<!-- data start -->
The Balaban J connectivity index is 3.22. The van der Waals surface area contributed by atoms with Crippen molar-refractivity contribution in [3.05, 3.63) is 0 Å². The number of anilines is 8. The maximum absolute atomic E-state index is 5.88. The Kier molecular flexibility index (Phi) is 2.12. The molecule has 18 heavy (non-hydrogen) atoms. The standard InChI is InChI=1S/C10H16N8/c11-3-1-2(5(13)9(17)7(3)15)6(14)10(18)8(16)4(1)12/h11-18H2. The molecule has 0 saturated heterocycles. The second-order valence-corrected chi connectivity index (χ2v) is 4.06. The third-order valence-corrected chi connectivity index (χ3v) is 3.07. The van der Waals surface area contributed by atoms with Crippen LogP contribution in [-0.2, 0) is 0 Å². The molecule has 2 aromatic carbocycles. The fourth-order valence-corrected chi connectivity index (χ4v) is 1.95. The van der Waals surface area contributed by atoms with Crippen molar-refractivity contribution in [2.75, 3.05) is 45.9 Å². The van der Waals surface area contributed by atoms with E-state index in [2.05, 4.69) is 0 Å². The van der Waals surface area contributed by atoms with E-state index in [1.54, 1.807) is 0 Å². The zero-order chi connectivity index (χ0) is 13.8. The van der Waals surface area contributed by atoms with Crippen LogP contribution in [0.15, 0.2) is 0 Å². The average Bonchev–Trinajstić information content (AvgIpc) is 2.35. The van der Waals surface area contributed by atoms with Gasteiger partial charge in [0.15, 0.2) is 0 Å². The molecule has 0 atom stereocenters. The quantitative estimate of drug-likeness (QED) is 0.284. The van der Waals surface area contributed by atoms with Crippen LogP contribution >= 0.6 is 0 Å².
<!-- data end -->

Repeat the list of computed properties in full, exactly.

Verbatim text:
The Balaban J connectivity index is 3.22. The van der Waals surface area contributed by atoms with Crippen molar-refractivity contribution in [3.05, 3.63) is 0 Å². The number of anilines is 8. The maximum absolute atomic E-state index is 5.88. The Kier molecular flexibility index (Phi) is 2.12. The molecule has 18 heavy (non-hydrogen) atoms. The standard InChI is InChI=1S/C10H16N8/c11-3-1-2(5(13)9(17)7(3)15)6(14)10(18)8(16)4(1)12/h11-18H2. The molecule has 0 saturated heterocycles. The second-order valence-corrected chi connectivity index (χ2v) is 4.06. The third-order valence-corrected chi connectivity index (χ3v) is 3.07. The van der Waals surface area contributed by atoms with Crippen LogP contribution in [-0.2, 0) is 0 Å². The molecule has 2 aromatic carbocycles. The fourth-order valence-corrected chi connectivity index (χ4v) is 1.95. The van der Waals surface area contributed by atoms with Crippen molar-refractivity contribution in [2.75, 3.05) is 45.9 Å². The van der Waals surface area contributed by atoms with E-state index in [2.05, 4.69) is 0 Å². The van der Waals surface area contributed by atoms with E-state index in [1.54, 1.807) is 0 Å². The zero-order chi connectivity index (χ0) is 13.8. The van der Waals surface area contributed by atoms with Crippen LogP contribution in [0.15, 0.2) is 0 Å². The average Bonchev–Trinajstić information content (AvgIpc) is 2.35. The van der Waals surface area contributed by atoms with Gasteiger partial charge in [0.15, 0.2) is 0 Å². The molecule has 0 atom stereocenters. The quantitative estimate of drug-likeness (QED) is 0.284. The van der Waals surface area contributed by atoms with Crippen LogP contribution >= 0.6 is 0 Å².